The 2016 Roadtrek Zion SRT was a very good choice. I would say that we are 90+% there. There are more things that I would take out of it than need to add to it.
My next project will be a full van conversion.
The Urban dictionary defines boondocking as: No fresh water, electricity or sewer utilities while camping in an RV. Living without conveniences such as municipal electricity or water, indoor plumbing, or grocery stores, especially when camping with a recreational vehicle.
- The first night we boondocked in our new van at a lighthouse on the Huron Coast.
- Then we took a two night trip down to Lake Erie and stayed at a couple of wineries.
- Then we hit the road on a 20-night trip to Lake Louise and back. Six days out of the twenty we boondocked.
The great thing about modern-day van life is that vans are self contained with solar power on the roof, propane under the chassis. You carry your own water and have a holding tank for grey and black water. At 19-feet long, you will fit into regular parking spots. You have electrical outlets and USB ports, a kitchen with a two burner stove, a sink and a bathroom with a shower, a bed, lots of storage space — everything you need.
There is a lot to be said about living out of a van. I liked pulling up to a Canadian Tire and then fixing a broken drawer right there in the parking lot. You can stop for an early or late lunch when you see a scenic spot and if you want to drive an extra couple of hours before parking for the night, you can. There are lots of apps that can help you find a place to camp or boondocks.
I’m good with the minimalist lifestyle, I don’t need much but living out of 60-square feet does come with its challenges:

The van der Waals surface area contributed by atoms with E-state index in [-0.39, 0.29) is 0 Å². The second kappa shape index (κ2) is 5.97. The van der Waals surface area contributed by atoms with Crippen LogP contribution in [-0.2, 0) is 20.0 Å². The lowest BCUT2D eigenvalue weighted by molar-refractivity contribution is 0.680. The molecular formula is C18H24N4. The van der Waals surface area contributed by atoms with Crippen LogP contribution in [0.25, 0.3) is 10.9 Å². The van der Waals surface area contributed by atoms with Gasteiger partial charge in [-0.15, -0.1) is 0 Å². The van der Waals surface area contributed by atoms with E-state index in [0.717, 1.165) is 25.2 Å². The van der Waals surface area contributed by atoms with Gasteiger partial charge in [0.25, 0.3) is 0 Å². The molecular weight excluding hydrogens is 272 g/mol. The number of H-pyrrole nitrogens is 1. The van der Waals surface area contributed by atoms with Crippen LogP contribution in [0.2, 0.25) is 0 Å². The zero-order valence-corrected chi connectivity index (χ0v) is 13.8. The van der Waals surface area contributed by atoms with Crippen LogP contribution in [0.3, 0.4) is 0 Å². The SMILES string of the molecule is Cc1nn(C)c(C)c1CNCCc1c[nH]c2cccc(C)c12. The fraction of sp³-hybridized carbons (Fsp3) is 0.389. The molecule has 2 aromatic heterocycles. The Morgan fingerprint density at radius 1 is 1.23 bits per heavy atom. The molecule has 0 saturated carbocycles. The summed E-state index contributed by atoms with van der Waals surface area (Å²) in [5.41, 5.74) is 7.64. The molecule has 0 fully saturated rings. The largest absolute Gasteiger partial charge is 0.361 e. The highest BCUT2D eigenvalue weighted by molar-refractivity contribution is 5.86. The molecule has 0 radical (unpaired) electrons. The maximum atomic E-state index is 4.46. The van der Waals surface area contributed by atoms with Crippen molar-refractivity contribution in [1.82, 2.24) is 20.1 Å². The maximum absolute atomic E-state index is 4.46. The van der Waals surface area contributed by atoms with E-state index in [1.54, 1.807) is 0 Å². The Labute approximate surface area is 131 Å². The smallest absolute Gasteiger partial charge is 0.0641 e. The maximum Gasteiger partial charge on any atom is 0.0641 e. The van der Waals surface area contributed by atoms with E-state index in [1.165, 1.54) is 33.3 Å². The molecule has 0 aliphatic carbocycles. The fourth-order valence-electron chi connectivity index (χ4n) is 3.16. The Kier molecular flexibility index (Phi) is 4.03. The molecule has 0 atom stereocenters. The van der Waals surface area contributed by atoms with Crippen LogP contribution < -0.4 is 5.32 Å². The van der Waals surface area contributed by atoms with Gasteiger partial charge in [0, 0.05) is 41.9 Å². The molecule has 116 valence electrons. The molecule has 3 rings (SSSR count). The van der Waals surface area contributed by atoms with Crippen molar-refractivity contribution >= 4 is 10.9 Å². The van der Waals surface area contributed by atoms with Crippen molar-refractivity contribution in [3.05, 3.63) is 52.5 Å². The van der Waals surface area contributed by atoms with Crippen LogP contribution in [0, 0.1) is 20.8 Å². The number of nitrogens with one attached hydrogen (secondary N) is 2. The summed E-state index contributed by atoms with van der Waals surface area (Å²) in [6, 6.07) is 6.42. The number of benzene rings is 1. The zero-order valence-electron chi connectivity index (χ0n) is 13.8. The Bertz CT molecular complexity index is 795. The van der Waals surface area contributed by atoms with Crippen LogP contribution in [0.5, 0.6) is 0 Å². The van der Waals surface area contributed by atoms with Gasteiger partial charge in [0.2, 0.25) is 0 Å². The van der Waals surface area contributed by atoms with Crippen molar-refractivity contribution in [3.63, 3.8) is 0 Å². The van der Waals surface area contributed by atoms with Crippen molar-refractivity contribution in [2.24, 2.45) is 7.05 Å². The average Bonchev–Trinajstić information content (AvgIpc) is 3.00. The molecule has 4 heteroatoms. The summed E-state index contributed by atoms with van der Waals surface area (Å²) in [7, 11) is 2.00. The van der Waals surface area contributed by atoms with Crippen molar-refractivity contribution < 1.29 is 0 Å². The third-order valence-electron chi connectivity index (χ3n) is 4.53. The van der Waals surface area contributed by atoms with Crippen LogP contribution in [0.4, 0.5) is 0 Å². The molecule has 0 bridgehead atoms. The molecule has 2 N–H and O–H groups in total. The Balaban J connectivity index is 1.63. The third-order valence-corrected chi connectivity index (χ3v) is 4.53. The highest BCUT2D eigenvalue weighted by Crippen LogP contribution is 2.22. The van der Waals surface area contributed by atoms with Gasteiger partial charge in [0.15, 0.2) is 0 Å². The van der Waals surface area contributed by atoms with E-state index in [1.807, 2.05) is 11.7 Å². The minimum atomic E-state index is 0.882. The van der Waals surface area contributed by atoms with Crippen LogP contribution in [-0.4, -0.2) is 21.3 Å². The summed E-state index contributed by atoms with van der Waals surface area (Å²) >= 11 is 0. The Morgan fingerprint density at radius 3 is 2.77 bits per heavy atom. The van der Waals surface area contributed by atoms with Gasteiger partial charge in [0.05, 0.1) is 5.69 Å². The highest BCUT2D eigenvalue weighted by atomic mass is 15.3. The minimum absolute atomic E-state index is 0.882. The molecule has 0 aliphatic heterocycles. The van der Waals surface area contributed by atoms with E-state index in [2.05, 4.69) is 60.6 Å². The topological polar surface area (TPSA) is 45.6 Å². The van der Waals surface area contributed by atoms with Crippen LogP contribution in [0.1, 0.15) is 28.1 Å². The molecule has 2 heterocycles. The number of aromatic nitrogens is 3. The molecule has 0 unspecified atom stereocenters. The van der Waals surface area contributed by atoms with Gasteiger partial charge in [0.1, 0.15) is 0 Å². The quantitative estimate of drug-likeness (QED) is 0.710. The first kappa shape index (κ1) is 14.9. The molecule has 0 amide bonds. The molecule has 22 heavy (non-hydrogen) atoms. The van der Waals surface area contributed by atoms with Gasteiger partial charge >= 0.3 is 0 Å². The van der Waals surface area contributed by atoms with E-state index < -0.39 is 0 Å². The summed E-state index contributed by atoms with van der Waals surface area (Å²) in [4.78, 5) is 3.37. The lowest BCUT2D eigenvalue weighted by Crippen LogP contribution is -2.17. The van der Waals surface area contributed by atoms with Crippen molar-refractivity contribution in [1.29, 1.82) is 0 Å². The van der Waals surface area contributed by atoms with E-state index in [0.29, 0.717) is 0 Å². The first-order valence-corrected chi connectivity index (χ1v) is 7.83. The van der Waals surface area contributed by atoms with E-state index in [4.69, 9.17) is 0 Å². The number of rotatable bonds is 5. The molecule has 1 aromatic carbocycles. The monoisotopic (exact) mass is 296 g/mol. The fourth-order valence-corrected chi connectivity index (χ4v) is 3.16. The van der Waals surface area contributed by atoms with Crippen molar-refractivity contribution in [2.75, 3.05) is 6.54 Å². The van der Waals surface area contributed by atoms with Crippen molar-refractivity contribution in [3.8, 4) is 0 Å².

- Fresh water fill up and grey water dumping needs to be done every three or four days. That means every third, fourth or fifth night should be at a campsite. Some are wonderful, other are kind of bleak.
- When you get back home you appreciate showers. On the road, showers are less than two minutes long with inconsistent heat and lousy pressure. I appreciate just how much water we use and waste living in a sticks and bricks house.
- You quickly learn that your home internet, no matter how much you dislike Bell or Rogers is pretty awesome. On the road you quickly realize that 10 gig of data is nowhere near enough. You also learn that there are a lot of places that have no internet service at all. Oh my God!
There are people online who claim to have been living out of their vans for more than a decade. I met a German couple that had a big rig that they were taking down to Patagonia. They said that their goal was to stay on the road for ten years too. Most of my online friends are into their second years of van life. We’ll see how long they last.
With van life, you can be as mobile and free as you want or you can stick to a very narrow geographical area. You can be as introverted or extroverted as you want too.
For me its the ultimate “pick up an go” experience and I love that. I also like the egalitarianism of it. Camping is the great equalizer. One night I am talking with a Montana Trump-voting survivalist, the next morning with a left coast liberal school teacher.
I’m not fond of camping but I love van life. Go figure!